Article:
Ryder Cup 2014: Three talking points as Europe romp to cup victory
Ryder Cup 2014: Three talking points as Europe romp to 16 ½ - 11 ½ victory over USA
Singles dominated by red but fades to blue by the end
With just four points needed to retain the Ryder Cup, Europe knew the travelling Americans would come out of the blocks fast and hard, and try and get points on the board early to put pressure on – much on the way the hosts did in Medinah two years ago. For the first two hours, that was the case with the USA up in the majority of matches to the extent at one point the projected score was a draw. As the most sceptical among the European fans would have been fearing the worst, Graeme McDowell charged back from the abyss to take control of the lead match to steady some nerves. Martin Kaymer and Sergio Garcia won well in the middle over Bubba Watson and Jim Furyk respectively before Jamie Donaldson sealed the victory with a 4&3 win over Keegan Bradley. While the 40th edition of the Ryder Cup didn’t carry the same tension and nervous conclusion that has been seen in Chicago, the standard of golf for the most part has been of the highest order and it has been a delight to watch for true golf fans regardless of what side of the Atlantic they hail from.
McIlroy sets the tone with dismantling of Fowler
With just four points needed to retain the cup, it would have been easy for Paul McGinley to go top heavy and get the job done early but in truth he got his order perfect today. What he did want though was a European to stand up and make a statement and there was no better than the best player in the world currently, fellow Irishman Rory McIlroy. McIlroy was placed number three in the line-up and would face off against one of Tom Watson’s most form players in Rickie Fowler. The Americans had already said how big the scalp of McIlroy would to their confidence and self belief, and that the defeat of the Irishman would spark a massive albeit unlikely comeback. Instead McIlroy blew Fowler out of the water with a devastating spell of matchplay golf. Five up after six holes, the match was effectively over with two-thirds of it left to play. That gave the Europeans below McIlroy a lift to turn their matches around and get Europe over the line.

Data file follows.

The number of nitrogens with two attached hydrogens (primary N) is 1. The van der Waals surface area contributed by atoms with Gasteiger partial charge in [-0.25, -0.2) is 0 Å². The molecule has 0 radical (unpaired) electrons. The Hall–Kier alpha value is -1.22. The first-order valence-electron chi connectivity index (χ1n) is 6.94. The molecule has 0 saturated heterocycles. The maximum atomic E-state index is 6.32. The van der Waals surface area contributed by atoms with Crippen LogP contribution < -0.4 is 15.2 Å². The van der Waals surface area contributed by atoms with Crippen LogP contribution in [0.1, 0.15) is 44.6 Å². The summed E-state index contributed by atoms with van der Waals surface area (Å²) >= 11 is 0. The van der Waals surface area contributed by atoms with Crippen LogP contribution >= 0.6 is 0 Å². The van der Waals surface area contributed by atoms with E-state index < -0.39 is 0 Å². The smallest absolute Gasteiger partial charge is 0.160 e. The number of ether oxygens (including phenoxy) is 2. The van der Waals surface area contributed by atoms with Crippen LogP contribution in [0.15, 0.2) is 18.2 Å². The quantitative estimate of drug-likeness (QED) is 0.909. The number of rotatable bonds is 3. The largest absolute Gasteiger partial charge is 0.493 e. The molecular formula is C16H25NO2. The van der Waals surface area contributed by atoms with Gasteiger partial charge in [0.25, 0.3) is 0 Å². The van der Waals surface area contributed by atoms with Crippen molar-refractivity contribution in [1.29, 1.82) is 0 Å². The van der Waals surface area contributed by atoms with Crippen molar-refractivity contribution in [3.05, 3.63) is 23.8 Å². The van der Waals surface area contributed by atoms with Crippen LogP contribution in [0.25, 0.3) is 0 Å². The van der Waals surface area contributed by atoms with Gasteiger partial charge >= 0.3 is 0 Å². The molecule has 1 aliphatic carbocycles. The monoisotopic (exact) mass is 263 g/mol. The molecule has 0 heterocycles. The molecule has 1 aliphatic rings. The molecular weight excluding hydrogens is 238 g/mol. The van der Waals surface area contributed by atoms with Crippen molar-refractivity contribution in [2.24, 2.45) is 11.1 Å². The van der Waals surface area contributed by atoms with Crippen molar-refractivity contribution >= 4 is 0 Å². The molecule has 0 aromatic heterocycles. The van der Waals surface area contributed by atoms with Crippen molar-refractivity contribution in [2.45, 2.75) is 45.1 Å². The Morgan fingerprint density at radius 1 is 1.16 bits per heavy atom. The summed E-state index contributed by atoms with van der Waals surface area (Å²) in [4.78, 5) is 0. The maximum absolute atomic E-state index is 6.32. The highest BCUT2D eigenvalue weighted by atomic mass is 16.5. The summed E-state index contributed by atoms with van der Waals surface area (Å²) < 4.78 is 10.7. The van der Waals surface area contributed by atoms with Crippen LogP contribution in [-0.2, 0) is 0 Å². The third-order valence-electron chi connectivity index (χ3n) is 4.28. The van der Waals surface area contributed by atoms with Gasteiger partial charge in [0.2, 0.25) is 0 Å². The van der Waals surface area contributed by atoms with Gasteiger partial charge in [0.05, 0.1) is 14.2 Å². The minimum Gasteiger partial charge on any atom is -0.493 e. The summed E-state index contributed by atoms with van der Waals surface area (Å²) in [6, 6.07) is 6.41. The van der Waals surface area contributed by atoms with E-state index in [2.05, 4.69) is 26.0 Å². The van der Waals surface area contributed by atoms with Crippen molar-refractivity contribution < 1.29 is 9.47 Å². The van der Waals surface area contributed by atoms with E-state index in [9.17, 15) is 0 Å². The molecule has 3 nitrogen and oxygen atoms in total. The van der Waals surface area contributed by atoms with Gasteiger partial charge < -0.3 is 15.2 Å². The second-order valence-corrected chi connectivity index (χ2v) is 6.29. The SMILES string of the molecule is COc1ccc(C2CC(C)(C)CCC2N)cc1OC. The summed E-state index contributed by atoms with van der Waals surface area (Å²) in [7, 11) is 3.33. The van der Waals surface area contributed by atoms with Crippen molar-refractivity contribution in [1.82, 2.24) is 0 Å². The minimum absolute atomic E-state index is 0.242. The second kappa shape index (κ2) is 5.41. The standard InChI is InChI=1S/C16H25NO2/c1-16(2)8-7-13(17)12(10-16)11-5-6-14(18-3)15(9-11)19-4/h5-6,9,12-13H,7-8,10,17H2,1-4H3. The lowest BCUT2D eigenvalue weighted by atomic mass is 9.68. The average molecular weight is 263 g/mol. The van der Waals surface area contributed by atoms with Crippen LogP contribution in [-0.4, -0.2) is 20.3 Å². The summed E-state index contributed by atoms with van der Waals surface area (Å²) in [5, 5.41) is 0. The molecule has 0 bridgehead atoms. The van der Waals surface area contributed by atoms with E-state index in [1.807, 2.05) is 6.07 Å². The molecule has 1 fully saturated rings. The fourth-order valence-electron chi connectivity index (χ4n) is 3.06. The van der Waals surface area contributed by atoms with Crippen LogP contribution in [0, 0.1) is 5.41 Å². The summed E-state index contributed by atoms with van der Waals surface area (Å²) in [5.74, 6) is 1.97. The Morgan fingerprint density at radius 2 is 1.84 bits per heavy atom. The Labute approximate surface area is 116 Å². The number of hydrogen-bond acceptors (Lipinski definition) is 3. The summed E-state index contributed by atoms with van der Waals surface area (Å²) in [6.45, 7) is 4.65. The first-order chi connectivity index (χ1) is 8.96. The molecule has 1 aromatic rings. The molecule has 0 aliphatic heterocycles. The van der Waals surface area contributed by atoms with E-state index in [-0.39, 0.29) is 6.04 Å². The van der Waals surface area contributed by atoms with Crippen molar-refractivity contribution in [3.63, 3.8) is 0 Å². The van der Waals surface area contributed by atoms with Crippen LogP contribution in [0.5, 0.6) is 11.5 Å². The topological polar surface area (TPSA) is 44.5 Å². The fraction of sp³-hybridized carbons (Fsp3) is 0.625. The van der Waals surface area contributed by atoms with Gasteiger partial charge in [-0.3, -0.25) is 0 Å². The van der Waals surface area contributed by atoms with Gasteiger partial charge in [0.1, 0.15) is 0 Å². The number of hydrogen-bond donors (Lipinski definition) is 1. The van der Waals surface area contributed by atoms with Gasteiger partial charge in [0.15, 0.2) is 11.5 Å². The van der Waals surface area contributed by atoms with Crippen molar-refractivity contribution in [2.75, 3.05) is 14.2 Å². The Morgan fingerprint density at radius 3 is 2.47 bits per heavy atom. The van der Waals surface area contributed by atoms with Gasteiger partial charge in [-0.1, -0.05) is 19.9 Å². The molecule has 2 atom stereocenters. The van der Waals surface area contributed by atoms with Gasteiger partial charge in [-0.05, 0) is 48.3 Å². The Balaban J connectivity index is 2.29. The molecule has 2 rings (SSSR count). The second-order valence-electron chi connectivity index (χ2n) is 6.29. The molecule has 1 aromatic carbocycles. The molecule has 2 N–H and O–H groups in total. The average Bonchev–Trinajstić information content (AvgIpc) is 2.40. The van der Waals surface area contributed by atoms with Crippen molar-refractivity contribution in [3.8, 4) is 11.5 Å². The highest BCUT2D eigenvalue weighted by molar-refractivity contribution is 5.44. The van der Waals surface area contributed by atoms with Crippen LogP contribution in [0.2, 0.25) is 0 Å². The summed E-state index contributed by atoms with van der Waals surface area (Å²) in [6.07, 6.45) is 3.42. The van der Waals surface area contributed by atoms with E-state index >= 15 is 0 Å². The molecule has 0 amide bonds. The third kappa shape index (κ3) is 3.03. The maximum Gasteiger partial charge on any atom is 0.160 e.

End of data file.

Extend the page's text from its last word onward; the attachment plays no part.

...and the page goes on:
Dominant European victory looks set to be an ongoing theme
Just like McIlroy on the Sunday at Gleneagles, Europe have dominated this cup. The foursomes in particular was where McGinley’s charges shone, taking a record seven points from the eight on offer over the two days. The biggest thing for the Europeans is the fact they were able to pick tried and tested Ryder Cup veterans in two of their three wildcards because such was the standard of golf of the prospective new talent like Frenchman Victor Dubuisson and Welshman Jamie Donaldson. While the Americans carry the aura of a collection of superstars, the Europeans just feel like a team. A close-knit group of players at varying stages in their careers coming together to battle for a collective cause. While the Europeans make it blatently obvious just hoe much it means to them, the Americans almost seem embarrassed to show passion when not on more familiar shores. With the talent coming through in the European ranks, it is hard to see where the Americans can change their fortunes in two years time in Minnesota. The rookies were impressive on the whole and both sides will be proud of their newcomers, but pound-for-pound you can’t look past Europe for Ryder Cup dominance for the foreseeable future.